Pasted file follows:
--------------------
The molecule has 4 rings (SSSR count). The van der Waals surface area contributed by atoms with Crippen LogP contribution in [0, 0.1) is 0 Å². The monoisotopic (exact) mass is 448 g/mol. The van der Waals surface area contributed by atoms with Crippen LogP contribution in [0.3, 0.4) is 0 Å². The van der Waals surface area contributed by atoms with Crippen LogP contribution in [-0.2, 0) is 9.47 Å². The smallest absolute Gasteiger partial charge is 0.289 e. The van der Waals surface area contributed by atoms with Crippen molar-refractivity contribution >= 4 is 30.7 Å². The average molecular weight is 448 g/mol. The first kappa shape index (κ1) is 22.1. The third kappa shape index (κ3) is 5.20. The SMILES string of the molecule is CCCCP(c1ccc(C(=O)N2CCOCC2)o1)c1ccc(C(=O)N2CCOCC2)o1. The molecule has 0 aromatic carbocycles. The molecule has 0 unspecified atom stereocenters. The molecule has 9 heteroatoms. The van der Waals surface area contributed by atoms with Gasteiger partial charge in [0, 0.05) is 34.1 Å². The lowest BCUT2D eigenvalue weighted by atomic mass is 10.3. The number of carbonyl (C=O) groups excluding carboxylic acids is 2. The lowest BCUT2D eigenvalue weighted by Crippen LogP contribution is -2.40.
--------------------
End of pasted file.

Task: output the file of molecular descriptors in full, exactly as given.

The molecule has 4 rings (SSSR count). The van der Waals surface area contributed by atoms with Crippen LogP contribution in [0, 0.1) is 0 Å². The monoisotopic (exact) mass is 448 g/mol. The van der Waals surface area contributed by atoms with Crippen LogP contribution in [0.3, 0.4) is 0 Å². The van der Waals surface area contributed by atoms with Crippen LogP contribution in [-0.2, 0) is 9.47 Å². The smallest absolute Gasteiger partial charge is 0.289 e. The van der Waals surface area contributed by atoms with Crippen molar-refractivity contribution >= 4 is 30.7 Å². The average molecular weight is 448 g/mol. The first kappa shape index (κ1) is 22.1. The third kappa shape index (κ3) is 5.20. The SMILES string of the molecule is CCCCP(c1ccc(C(=O)N2CCOCC2)o1)c1ccc(C(=O)N2CCOCC2)o1. The molecule has 0 aromatic carbocycles. The molecule has 0 unspecified atom stereocenters. The molecule has 9 heteroatoms. The van der Waals surface area contributed by atoms with Gasteiger partial charge in [0, 0.05) is 34.1 Å². The lowest BCUT2D eigenvalue weighted by atomic mass is 10.3. The number of carbonyl (C=O) groups excluding carboxylic acids is 2. The lowest BCUT2D eigenvalue weighted by Crippen LogP contribution is -2.40.